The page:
All you need to know

The numbers of horses and ponies in the United Kingdom classed as overweight or obese are ever-increasing. Horses and ponies carrying excess weight are at increased risk of medical conditions such as laminitis, and so we all have a responsibility to ensure that our horses stay at a healthy bodyweight.

We recommend that you monitor your horse's weight on a fortnightly basis - it is often difficult to notice changes when you see your horse everyday.

Ideally weigh your horse using a weigh bridge for a more accurate measurement, however when his is not possible you can use one of our Dodson and Horrell weigh-tapes. Our tapes have been scientifically formulated on research and can be trusted to be a consistent alternative to using a weighbridge.

How to use our weigh-tape:

  • Make sure that your horse is standing square.
  • Use the pony side for those 14.2hh and under and the horse side for those above 14.2hh.
  • Hold the blue block in one hand and pass the rest of the tape over the lowest point of your horse's withers.
  • Bring the tape up under the horse's stomach as close as possible to the elbow.
  • The tape should be in a diagonal position from the lowest point of the withers towards the elbow; it will not be in a straight line.
  • Read the number opposite the red arrow.
  • This is your horse's approximate weight in kilos.

Fat scoring:

  • It is important to determine what 'condition' your horse is in as an underweight horse will need a different diet to an overweight horse of the same breed.
  • 60% of people's visual assessment of their horse's fat score is different  to their 'hands on' fat score.
  • You should aim to fat score your horse every fortnight to monitor the amount of fat being carried.

Top Tip: Practise fat scoring on different horse's so that you get used to feeling the difference between fat and muscle.

Divide the horse into 3 areas. Each area is given a separate score out of 5. Check what you are feeling and score accordingly:

A. Neck
, everything forward of the shoulder blade - Crest and Suprascapular Fat Deposits:

  • Start by finding the nuchal ligament and with your thumb and first finger, follow it along the neck.
  • Run your hand along your horse's neck, down towards the shoulder blade and feel around his shoulder.
  • Pinch the flesh behind his shoulder blade.
  • Check above his eyes (supra orbital fossa). 

B. Middle, behind the shoulder blade to the hips - Rib Area and Spinous Back Fat:

  • Run your hand diagonally across your horse's rib cage using a firm pressure.
  • Place your left hand at the bottom of your horse's withers at 90° to the backbone.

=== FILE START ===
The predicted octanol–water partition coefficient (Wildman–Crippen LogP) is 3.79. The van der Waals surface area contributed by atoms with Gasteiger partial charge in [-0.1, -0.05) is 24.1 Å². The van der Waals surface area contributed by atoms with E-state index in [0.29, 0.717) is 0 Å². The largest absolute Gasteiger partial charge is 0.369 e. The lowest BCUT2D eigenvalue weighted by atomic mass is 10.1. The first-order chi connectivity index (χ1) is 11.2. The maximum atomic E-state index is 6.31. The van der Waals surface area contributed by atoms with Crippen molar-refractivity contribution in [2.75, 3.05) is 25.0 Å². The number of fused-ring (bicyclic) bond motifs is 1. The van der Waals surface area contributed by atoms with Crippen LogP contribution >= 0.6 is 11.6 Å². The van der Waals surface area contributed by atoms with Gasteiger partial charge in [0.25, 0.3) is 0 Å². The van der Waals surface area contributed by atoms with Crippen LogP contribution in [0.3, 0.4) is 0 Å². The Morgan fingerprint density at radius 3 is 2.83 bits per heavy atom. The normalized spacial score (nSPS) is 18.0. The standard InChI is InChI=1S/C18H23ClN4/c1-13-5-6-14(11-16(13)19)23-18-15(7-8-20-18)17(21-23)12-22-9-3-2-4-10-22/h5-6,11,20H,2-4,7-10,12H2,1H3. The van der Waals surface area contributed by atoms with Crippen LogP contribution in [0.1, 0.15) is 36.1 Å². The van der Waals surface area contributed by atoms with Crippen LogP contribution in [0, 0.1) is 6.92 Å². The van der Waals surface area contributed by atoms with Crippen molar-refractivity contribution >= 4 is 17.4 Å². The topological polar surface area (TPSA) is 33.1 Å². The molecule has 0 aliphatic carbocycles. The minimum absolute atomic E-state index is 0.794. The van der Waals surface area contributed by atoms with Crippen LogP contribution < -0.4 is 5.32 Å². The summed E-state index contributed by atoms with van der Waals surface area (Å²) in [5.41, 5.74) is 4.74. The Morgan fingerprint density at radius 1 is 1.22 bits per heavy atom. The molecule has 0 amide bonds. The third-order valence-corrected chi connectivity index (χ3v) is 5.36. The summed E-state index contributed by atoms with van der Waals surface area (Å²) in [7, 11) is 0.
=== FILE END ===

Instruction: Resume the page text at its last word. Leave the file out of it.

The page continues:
• Place your right hand next to it, with your fingers pointing across (not along) the backbone. Relax the fingers of your right hand and note what you feel.

C. Bottom, hips, pelvis and hindquarters - Sacrum and Tailbone Back Fat, Subcutaneous Fat Over the Bony Prominences of Pelvis:

  • Place your hand flat on the top of your horse's bottom to feel the top of his pelvis.
  • Run your hand from his hindquarters onto his tail, feeling for his tailbone.
  • Find his 'hips' and curve your hand around to feel the outline of the bones.

Score guide:

0 - Very Poor

  •  Neck - marked 'ewe' neck, narrow andslack at base.
  • Back and ribs - skin tight over the ribs, ribs very visible, spinous processes have a sharp edge and easily seen.
  • Pelvis - angular pelvis, skin tight, very sunken rump. Deep cavity under tail and either side of croup.

1 - Poor

  • Neck - 'ewe' neck, narrow and slack at base.
  • Back and ribs - ribs easily visible, skin sunken either side of backbone. Spinous processes well defined.
  • Pelvis - rump sunken but skin supple, pelvis and croup well defined, cavity under tail.

2 - Moderate

  •  Neck - narrow but firm.
  •  Back and ribs - ribs just visible, backbone well covered. Spinous processes felt.
  • Pelvis - rump flat either side of backbone, croup well defined, some fat, slight cavity under tail.

3 - Good

  • Neck - no crest (except stallions), firm neck.
  • Back and ribs - ribs just covered, easily felt. No gutter along back. Spinous processes felt.
  • Pelvis - covered by fat and rounded, pelvis easily felt.

4 - Fat

  • Neck - slight crest, wide and firm.

  • Back and ribs - ribs well covered. Gutter along back bone.

  • Pelvis - gutter to root of tail. Pelvis covered but soft, felt only with firm pressure.

5 - Very Fat

  • Neck - marked crest, very wide and firm, folds of fat.
  • Back and ribs - ribs buried, cannot feel. Deep gutter, back broad and flat.
  • Pelvis - deep gutter to root of tail, skin distended, pelvis buried and can’t be felt.

Once you have a score for each section, add them together and divide by 3. This will give your overall score!

Print off our Weight Card to make it easier to track and record your horse’s fat score and weight! Download via link below.

Contact us for advice on how to get the best from your horse

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Call our helpline

01270 782223
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